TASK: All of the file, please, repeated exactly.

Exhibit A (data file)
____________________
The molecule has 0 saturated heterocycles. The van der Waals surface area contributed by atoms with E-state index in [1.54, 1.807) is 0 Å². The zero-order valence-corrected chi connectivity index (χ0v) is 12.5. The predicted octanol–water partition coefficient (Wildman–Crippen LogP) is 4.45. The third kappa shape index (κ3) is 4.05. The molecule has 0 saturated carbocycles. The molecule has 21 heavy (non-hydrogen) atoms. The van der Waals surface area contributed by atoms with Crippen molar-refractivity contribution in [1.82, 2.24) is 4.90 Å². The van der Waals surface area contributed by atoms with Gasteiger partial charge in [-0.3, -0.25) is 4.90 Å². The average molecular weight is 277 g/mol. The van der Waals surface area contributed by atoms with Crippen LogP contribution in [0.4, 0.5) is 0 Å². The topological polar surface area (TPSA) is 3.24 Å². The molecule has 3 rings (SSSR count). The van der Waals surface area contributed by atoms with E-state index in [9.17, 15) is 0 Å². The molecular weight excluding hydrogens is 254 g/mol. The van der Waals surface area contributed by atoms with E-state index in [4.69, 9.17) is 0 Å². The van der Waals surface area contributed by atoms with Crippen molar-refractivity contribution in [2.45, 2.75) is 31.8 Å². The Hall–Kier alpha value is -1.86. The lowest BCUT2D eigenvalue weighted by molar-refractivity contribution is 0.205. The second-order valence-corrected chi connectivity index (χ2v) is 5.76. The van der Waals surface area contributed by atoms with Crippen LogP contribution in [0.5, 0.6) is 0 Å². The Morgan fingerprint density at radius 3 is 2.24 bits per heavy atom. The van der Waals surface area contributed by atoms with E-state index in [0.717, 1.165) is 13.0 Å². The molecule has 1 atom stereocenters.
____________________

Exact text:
The molecule has 0 saturated heterocycles. The van der Waals surface area contributed by atoms with E-state index in [1.54, 1.807) is 0 Å². The zero-order valence-corrected chi connectivity index (χ0v) is 12.5. The predicted octanol–water partition coefficient (Wildman–Crippen LogP) is 4.45. The third kappa shape index (κ3) is 4.05. The molecule has 0 saturated carbocycles. The molecule has 21 heavy (non-hydrogen) atoms. The van der Waals surface area contributed by atoms with Crippen molar-refractivity contribution in [1.82, 2.24) is 4.90 Å². The van der Waals surface area contributed by atoms with Gasteiger partial charge in [-0.3, -0.25) is 4.90 Å². The average molecular weight is 277 g/mol. The van der Waals surface area contributed by atoms with Crippen LogP contribution in [0.4, 0.5) is 0 Å². The topological polar surface area (TPSA) is 3.24 Å². The molecule has 3 rings (SSSR count). The van der Waals surface area contributed by atoms with E-state index in [9.17, 15) is 0 Å². The molecular weight excluding hydrogens is 254 g/mol. The van der Waals surface area contributed by atoms with E-state index in [4.69, 9.17) is 0 Å². The van der Waals surface area contributed by atoms with Crippen molar-refractivity contribution in [2.45, 2.75) is 31.8 Å². The Hall–Kier alpha value is -1.86. The lowest BCUT2D eigenvalue weighted by molar-refractivity contribution is 0.205. The second-order valence-corrected chi connectivity index (χ2v) is 5.76. The van der Waals surface area contributed by atoms with Crippen LogP contribution in [0.5, 0.6) is 0 Å². The Morgan fingerprint density at radius 3 is 2.24 bits per heavy atom. The van der Waals surface area contributed by atoms with E-state index in [0.717, 1.165) is 13.0 Å². The molecule has 1 atom stereocenters.